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Sunday, 31 July 2011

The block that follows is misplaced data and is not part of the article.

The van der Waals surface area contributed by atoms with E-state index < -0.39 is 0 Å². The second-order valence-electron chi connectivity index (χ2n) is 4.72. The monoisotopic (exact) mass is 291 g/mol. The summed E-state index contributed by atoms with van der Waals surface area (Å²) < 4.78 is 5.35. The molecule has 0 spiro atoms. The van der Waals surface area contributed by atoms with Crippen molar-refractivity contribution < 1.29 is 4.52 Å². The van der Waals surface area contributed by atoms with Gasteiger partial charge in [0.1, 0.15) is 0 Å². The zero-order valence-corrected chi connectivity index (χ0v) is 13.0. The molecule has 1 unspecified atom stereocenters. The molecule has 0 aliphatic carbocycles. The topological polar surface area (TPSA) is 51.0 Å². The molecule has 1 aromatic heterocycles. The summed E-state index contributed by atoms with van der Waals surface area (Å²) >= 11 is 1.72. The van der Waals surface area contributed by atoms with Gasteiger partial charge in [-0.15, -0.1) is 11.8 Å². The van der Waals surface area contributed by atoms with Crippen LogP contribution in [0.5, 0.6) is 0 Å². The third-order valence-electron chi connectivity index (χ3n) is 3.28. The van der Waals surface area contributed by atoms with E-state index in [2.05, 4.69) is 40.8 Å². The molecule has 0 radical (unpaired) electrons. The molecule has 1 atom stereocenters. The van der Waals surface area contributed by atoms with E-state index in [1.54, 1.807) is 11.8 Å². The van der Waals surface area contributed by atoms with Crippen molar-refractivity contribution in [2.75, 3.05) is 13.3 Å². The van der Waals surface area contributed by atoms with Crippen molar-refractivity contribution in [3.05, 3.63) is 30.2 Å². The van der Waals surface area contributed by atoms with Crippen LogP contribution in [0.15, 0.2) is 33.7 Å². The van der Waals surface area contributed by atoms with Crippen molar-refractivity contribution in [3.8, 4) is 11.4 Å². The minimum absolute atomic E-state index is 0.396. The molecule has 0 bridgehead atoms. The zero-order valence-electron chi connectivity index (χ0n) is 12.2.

H's friend B came over from the Netherlands so I had two crazy Dutchmen to keep me entertained. With him and his lady friend we spent some hours tasting all the food Rick Stein missed, on account of him not knowing that 'Aragon Existe'. I guess the most memorable has to be Callizos in Ainsa which is highly recommended but our lunch will be forever embedded in our minds for various reasons. Firstly, the wonderful Red Kite that made a swoop for the raw red meat the restaurant staff had presumably left out on the wall under our table to keep the tourists amused. It was quite a sight as this amazing bird of prey made a grab for it. Moments earlier and it could have been a West Highland Terrier that had been sniffing around. Then the food. This restaurant is noted for its cuisine but also for the presentation and the way the food is announced and explained everytime it arrives which kept the French family on the next table amused as we, that's H and pal and me and K, grappled with the parmesan sticks wrapped in what looked like condoms. 'No, your supposed to eat them!' they roared as they looked upon as savages. That was the starter or one of them. The olives dangling from a Bonsai were lovely as were the unfertilised eggs of an angel. Then we tucked in to some bacalao tempura which unfortunately came in the exploding version for H's mate who didn't need this kind of trauma having spent time in Bosnia and other war torn places as a journo. Said contents went all over his camera just as the Red Kite made off with more scraps. After cleaning him up with all the serviettes ( no, not napkins, but the Spanish serviettes designed to be used in their hundreds) a restaurant can muster he nearly sat in what was left of the tempura which had managed to land on his chair. Shaken but scrubbed he settled down to the next course which translated rather ominously as 'Lamb caught in the cross-fire'. It was delicious but then we felt some drops of rain. Only slight drops, nothing fancy, the kind that can keep a conversation going about whether it will or not, you know, suddenly open up and wash us and everything in sight into the river below. I was in no doubt that it would but tried to keep everyone's spirits up by saying otherwise. The conversation continued with all of us saying that 'it was going to be one of those showers that lasts a few minutes and anyway, look, it's going that way, the sky is blue over there', when suddenly the heavens did what they are supposed to do and I found myself aiding and abetting the owner who was now clinging to an enormous parasol and various wine glasses. We must have looked like a bunch of drunks going down in a sinking ship. No one could stand or walk what with the force of the wind but miraculously we made it indoors clutching various bottles and glasses and spitting leaves and twigs. We left the food to its fate and as I looked back at the remains of the garden there was one bloke, probably Aragonese, determined to finish his lunch with that stubborness they are famous for. Thankfully the restaurant put us in the basement and brought us our puddings. H's mate was OK here while the storm raged above, but his PTSD was almost triggered off by the waitress announcing that what he had in front of him was a delightful mix of goats' yoghurt, candy floss and dulce de leche which sounded the perfect antidote until she then clanged a big metal spoon against the side of his dish to evoke the 'sounds' of the Pyrenees, presumably the bell around the goat's neck as it was thrown from a great height. I had visions of him, H's mate, not the goat, in a straight jacket by the end of the meal and being attended by a priest from the nearby Opus Dei monastery we passed earlier. On top of this we had a kid ( no, not the orphaned offspring of the above, just a typical Spanish child eager to please) bouncing up and down the stairs giving us all a running commentary of how the storm was getting on and my pud had space dust in it which was unexpected, pleasurable and thank God, not being eaten by B.

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